By far the weak point of the book is Lei, who I still couldn’t really describe even after reading the entire book. Her motivations and traits seem to change chapter-to-chapter based on the story’s needs, and her arc ended up muddled.

I’m concerned about some of the book’s ideas about survivorhood.

While Girls of Paper and Fire is largely a sensitive and compassionate portrayal of the trauma of sexual abuse, I worry about some of the messages. In particular, the positioning of Lei as The Special has some troubling ramifications.

The book treats it as a mark of Lei’s superior strength of character that instead of freezing up or aquescing as some other girls do when raped, her instinct is to fight back. While I understand what Ngan is going for, I strongly disagree with the assigning of superiority to any given response to being attacked. In seeking to elevate the (otherwise unremarkable) Lei, Ngan verges on disrespect and victim-blaming towards girls who just happen to have different natural instincts.

This issue was enough to bring it down from four stars for me. No response to assault is morally superior. There is courage in choosing your battles, in enduring, in resisting in quiet ways. It isn’t weak to not endanger your life by physically fighting back. There’s nothing wrong with a person for reacting in an illogical or unexpected way.

And a note about the dog…

As you can probably infer from the synopsis, this book deals with very mature subject matter, and I want to warn potential readers that it sometimes veers into being gratutious. Of course, most of it is necessary, but some of it is jarring and unexpected in the bad way. Most strikingly, (I’m including hidden content warnings at the bottom of this post, but I’m not marking this as a spoiler because it occurs in the first couple of chapters) Lei’s beloved dog is violently killed at the beginning of the book. The moment is clearly meant to be her batism-in-fire turning-point from her innocent world of childhood, but several other beats serve that purpose. The moment doesn’t accomplish anything for plot or character, and killing of a dog is a huge turn-off for many readers (including myself). I know this might seem silly in a book where human beings are abused and killed, but I can’t help it. If you kill a dog, I want you to have a damn good reason.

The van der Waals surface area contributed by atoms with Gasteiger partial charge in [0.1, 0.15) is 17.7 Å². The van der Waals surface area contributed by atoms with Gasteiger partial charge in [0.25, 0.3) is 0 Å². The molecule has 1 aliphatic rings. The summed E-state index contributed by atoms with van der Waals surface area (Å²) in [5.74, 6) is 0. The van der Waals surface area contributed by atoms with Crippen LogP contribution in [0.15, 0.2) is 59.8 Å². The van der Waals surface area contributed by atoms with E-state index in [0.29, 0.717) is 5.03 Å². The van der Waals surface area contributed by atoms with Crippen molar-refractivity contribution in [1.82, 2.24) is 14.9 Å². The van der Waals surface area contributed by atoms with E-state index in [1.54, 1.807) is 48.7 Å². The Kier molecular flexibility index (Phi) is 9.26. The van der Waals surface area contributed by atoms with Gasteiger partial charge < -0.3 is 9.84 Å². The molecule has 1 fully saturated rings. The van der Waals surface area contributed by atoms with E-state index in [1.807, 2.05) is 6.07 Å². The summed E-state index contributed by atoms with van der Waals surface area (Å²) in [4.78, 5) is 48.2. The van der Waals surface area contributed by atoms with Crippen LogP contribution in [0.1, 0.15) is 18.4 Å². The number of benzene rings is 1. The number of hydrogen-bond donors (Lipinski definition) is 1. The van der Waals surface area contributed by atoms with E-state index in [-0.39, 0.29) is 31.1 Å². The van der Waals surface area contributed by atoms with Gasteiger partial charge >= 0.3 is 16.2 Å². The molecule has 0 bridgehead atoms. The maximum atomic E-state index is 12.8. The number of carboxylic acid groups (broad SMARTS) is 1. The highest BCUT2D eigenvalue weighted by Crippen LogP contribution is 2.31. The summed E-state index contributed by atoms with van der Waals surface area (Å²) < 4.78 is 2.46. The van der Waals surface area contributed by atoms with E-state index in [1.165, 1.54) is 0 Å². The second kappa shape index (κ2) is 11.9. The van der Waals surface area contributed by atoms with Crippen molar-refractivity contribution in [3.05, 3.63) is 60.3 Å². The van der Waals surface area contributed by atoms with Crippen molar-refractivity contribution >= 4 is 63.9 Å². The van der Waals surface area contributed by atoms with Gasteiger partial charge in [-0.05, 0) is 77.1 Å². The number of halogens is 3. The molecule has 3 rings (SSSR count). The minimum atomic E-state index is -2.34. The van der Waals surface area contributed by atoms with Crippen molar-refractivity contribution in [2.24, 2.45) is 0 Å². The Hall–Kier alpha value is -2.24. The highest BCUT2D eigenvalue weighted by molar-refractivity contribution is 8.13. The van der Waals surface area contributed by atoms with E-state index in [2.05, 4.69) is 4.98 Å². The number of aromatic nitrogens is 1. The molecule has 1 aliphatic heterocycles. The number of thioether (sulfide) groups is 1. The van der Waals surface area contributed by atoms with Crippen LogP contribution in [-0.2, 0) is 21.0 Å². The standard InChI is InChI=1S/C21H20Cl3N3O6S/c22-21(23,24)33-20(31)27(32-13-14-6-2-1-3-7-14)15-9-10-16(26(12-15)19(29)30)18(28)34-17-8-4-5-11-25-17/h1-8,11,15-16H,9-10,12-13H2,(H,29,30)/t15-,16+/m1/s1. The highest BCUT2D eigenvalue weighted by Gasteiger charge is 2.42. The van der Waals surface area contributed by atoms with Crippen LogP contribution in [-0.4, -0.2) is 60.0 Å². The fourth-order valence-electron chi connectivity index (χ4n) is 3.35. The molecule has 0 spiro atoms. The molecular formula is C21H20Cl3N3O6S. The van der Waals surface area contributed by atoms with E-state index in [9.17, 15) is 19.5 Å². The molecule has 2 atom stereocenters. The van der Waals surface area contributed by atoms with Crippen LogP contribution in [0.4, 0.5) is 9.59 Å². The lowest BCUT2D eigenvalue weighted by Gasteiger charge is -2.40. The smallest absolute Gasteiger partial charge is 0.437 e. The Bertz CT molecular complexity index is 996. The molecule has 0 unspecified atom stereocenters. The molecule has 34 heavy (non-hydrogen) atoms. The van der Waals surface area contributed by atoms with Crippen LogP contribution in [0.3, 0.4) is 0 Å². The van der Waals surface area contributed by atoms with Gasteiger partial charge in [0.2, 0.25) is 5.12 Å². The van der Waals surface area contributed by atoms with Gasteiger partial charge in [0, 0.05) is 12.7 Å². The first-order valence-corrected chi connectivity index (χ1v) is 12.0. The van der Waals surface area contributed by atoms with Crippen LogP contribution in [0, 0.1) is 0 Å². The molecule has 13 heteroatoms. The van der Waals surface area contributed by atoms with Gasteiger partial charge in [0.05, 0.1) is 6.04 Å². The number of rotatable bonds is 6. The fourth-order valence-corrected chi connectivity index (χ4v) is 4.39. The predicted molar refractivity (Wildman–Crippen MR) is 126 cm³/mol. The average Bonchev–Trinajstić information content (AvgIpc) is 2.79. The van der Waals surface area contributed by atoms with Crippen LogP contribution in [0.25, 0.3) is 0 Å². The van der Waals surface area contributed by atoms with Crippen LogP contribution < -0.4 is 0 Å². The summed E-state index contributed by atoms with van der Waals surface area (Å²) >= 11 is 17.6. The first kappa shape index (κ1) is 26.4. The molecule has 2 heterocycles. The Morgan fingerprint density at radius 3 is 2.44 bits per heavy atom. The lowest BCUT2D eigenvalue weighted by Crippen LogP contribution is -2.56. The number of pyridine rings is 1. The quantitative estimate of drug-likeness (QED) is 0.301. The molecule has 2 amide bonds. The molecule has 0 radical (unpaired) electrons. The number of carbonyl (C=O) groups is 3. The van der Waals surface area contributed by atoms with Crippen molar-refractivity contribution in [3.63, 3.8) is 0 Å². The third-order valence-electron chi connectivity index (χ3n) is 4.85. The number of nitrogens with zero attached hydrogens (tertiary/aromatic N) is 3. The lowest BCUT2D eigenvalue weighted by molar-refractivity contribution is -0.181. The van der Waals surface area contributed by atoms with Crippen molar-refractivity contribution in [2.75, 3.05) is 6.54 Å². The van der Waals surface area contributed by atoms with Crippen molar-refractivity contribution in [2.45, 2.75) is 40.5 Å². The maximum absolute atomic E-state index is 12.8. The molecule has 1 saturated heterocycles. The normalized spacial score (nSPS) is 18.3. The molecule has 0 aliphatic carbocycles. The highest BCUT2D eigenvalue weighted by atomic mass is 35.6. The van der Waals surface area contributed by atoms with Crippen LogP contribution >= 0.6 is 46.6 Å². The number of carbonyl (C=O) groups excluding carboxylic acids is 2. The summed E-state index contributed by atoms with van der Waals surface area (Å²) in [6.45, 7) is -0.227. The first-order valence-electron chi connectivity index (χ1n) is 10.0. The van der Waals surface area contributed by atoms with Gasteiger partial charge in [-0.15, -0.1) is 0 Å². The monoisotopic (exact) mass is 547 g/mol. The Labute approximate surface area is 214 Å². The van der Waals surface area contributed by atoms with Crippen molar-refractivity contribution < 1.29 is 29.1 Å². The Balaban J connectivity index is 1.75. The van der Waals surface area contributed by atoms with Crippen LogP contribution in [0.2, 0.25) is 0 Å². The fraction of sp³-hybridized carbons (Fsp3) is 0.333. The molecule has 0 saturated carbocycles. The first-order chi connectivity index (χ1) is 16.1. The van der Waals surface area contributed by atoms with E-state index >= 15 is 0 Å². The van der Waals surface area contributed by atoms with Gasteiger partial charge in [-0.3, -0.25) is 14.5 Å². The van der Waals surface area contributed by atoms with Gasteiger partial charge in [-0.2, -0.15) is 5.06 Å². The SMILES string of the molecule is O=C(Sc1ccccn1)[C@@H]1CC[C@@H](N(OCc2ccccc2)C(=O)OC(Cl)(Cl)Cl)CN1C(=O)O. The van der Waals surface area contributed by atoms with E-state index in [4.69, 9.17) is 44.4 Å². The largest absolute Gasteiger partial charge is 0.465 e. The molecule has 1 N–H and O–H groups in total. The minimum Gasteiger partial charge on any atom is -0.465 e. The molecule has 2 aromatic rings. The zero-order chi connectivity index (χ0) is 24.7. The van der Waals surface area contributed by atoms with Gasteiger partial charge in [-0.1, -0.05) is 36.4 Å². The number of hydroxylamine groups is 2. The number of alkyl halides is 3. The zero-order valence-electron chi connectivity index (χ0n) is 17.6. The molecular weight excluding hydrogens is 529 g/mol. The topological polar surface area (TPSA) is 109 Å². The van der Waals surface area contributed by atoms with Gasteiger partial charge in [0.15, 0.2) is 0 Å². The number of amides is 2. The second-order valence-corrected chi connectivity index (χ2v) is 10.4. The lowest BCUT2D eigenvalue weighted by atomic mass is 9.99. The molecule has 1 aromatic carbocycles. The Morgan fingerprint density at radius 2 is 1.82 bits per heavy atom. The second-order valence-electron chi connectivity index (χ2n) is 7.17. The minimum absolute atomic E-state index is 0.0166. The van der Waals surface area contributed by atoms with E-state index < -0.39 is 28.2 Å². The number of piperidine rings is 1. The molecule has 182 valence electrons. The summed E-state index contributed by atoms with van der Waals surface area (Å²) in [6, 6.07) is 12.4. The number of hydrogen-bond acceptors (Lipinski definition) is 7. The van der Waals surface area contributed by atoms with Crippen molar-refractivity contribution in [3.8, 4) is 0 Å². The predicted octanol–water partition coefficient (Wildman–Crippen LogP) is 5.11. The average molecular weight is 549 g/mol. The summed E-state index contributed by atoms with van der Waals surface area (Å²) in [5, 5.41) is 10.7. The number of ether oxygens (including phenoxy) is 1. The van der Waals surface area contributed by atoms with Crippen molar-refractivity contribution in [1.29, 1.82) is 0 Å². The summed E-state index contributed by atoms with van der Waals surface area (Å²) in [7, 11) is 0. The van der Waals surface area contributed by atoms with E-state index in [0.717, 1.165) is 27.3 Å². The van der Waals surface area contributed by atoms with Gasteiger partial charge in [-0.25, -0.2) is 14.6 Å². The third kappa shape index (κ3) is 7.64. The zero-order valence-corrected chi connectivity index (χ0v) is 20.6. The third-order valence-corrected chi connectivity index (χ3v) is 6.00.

Content warnings for Girls of Paper and Fire include: 

Violence (Moderate/severe physical violence (much on-page and experienced by POV character), physical abuse, killing of a pet (on-page), references to off-page and past murder, mutilation, slavery/forced labor.

Sexual violence: You can tell from the synopsis that the story involves off-page rape and sexual violence, often against minors, baked into the story. In addition, we have multiple on-page scenes of sexual violence against the POV character and a fade-to-black scene of rape of the POV character (who is 17 at the time). 

Sexual content: On-page PG-13 discussions of sex, POV character attraction and sexual fantasy, on-page physical intimacy, fade-to-black sex (f/f).

Language and hate: On-page mysogieny, homophobia, abusive language. Hate and prejudice expressed towards fantasy “caste” groups.